Distraction display

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Killdeer feigning a broken-wing

Distraction displays, also known as deflection display, diversionary display or paratrepsis,[1] are anti-predator behaviours used to attract the attention of an enemy away from an object, typically the nest or young, that is being protected.[2] They are particularly well known in birds but noted also in fish.[3] Distraction displays are, however, not very well defined and the definition has been the subject of much debate. They are sometimes classed more generically under "nest protection behaviours" along with aggressive displays such as mobbing.[4]

It has been suggested that distraction displays exist mainly in birds, since they have the ability to escape at the last moment out of reach of ground predators. Displays are used mainly for ground predators, and are rarely used against avian predators.[5]

Several variations are known in these distraction displays. Nesting male three-spined sticklebacks, when approached by groups of conspecifics, will move away from the nest and simulate feeding on the substrate. Adults will feed on the eggs of nesting conspecifics.[6]

False brooding is an approach used by plovers. The bird moves away from the nest site and crouches on the ground so as to appear to be sitting at a nest and allows the predator to approach close before escaping.[7]

Injury feigning is one of the more common forms of distraction. The broken-wing display is particularly well known in nesting waders and plovers and doves such as the Mourning Dove.[8] Birds that are at the nest walk away from the nest with one wing hung low and dragging on the ground so as to appear as an easy target for a predator. Several interpretations have been made for the evolution of the behaviour and the cognitive abilities involved.[9]

Another display is the rodent run, which is seen in plovers[10] as well as some passerine birds.[11][12] Here the nesting bird drops to the ground or moves away, creeping along with the head held low and making turns as if dodging imaginary obstacles.[13]

Costs[edit]

If a signal is not honest, predators can quickly learn to ignore distraction displays.[14] Distraction displays have their cost and displaying adult birds are sometimes captured by the predator being distracted or by other opportunist predators.[5][15]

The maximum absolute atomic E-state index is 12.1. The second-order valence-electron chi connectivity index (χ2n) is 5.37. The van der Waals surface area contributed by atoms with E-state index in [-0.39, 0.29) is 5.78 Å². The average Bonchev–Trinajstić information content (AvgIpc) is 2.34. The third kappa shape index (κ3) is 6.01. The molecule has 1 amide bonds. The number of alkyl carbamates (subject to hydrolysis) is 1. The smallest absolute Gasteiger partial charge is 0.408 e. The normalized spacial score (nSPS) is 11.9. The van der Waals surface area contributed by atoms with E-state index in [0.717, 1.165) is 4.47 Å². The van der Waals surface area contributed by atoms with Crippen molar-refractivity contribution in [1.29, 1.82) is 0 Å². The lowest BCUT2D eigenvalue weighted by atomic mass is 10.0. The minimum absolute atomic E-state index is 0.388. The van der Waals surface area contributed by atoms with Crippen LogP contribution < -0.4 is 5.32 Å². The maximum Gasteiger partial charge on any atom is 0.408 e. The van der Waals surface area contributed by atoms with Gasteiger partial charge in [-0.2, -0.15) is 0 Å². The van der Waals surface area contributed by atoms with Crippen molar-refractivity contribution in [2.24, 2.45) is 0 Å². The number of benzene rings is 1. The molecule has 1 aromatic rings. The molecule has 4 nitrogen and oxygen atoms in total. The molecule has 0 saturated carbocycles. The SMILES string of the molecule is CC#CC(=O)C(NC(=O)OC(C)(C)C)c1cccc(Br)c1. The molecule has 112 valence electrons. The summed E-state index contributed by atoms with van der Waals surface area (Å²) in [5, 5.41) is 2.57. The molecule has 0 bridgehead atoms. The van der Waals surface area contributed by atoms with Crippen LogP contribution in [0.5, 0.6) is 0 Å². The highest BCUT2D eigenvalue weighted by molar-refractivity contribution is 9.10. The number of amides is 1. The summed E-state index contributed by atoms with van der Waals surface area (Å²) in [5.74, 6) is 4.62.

References[edit]

  1. ^ Armstrong, Edward A. (2008). "Diversionary Display". Ibis 91 (2): 179. doi:10.1111/j.1474-919X.1949.tb02261.x. 
  2. ^ Barrows, Edward M. (2001) Animal behavior desk reference. CRC Press. 2nd ed. p. 177 ISBN 0-8493-2005-4
  3. ^ Ruxton, Graeme D; Thomas N. Sherratt; Michael Patrick Speed. (2004) Avoiding attack: the evolutionary ecology of crypsis, warning signals and mimicry. Oxford University Press. ISBN 0-19-852859-0. p. 198
  4. ^ Caro, Timothy M. and Girling, Sheila (2005) Antipredator Defenses in Birds and Mammals. University of Chicago Press, pp. 343–347, ISBN 0-226-09436-7
  5. ^ a b Sordahl, Tex A. (1990). "The risks of avian mobbing and distraction behavior: an anecdotal review". Wilson Bulletin 102 (2): 349–352. 
  6. ^ Whoriskey, F. G. (1991). "Stickleback distraction displays: sexual or foraging deception against egg cannibalism". Animal Behaviour 41 (6): 989–995. doi:10.1016/S0003-3472(05)80637-2. 
  7. ^ Walters, Jeffrey R. (1990). "Anti-predatory behavior of lapwings: field evidence of discriminative abilities". Wilson Bulletin 102 (1): 49–70. 
  8. ^ Baskett, Thomas S. and Sayre, Mark W. and Tomlinson, Roy E. (1993) Ecology and Management of the Mourning Dove. Stackpole Books, p. 167, ISBN 0-8117-1940-5.
  9. ^ Ristau, Carolyn A. (1991) Aspects of the cognitive ethology of an injury-feigning bird, the piping plover. In Cognitive Ethology: The Minds of Other Animals: Essays in Honor of Donald R. Griffin By Carolyn A. Ristau, Donald Redfield Griffin. Lawrence Erlbaum Associates, pp. 91–126, ISBN 0-8058-0252-5.
  10. ^ Byrkjedal, Ingvar (1989). "Nest defense behavior of lesser golden-plovers". Wilson Bulletin 101 (4): 579–590. 
  11. ^ Rowley, Ian (1962). ""Rodent-Run" Distraction Display By a Passerine, the Superb Blue Wren Malurus cyaneus (L.)". Behaviour 19 (1–2): 170–176. doi:10.1163/156853961X00240. 
  12. ^ Eric Duffey, N. Creasey (2008). "The "Rodent-Run"Distraction-Behaviour of Certain Waders". Ibis 92: 27. doi:10.1111/j.1474-919X.1950.tb01730.x. 
  13. ^ Marie Read (2005) Secret Lives of Common Birds: Enjoying Bird Behavior Through the Seasons. Houghton Mifflin Harcourt, ISBN 0-618-55872-1. p. 29
  14. ^ Stuart-Fox, Devi (2005). "Deception and the origin of honest signals". Trends in Ecology and Evolution 20 (10): 521–523. doi:10.1016/j.tree.2005.08.004. PMID 16701429. 
  15. ^ Gochfeld, M. (1984) Antipredator behaviour: aggressive and distraction displays of shorebirds. In: Shorebirds: breeding behaviour and populations. Behaviour of marine mammals (Ed. by Burger, J. and Olla, B.), pp. 289–377. New York: Plenum Press, ISBN 0306415909.

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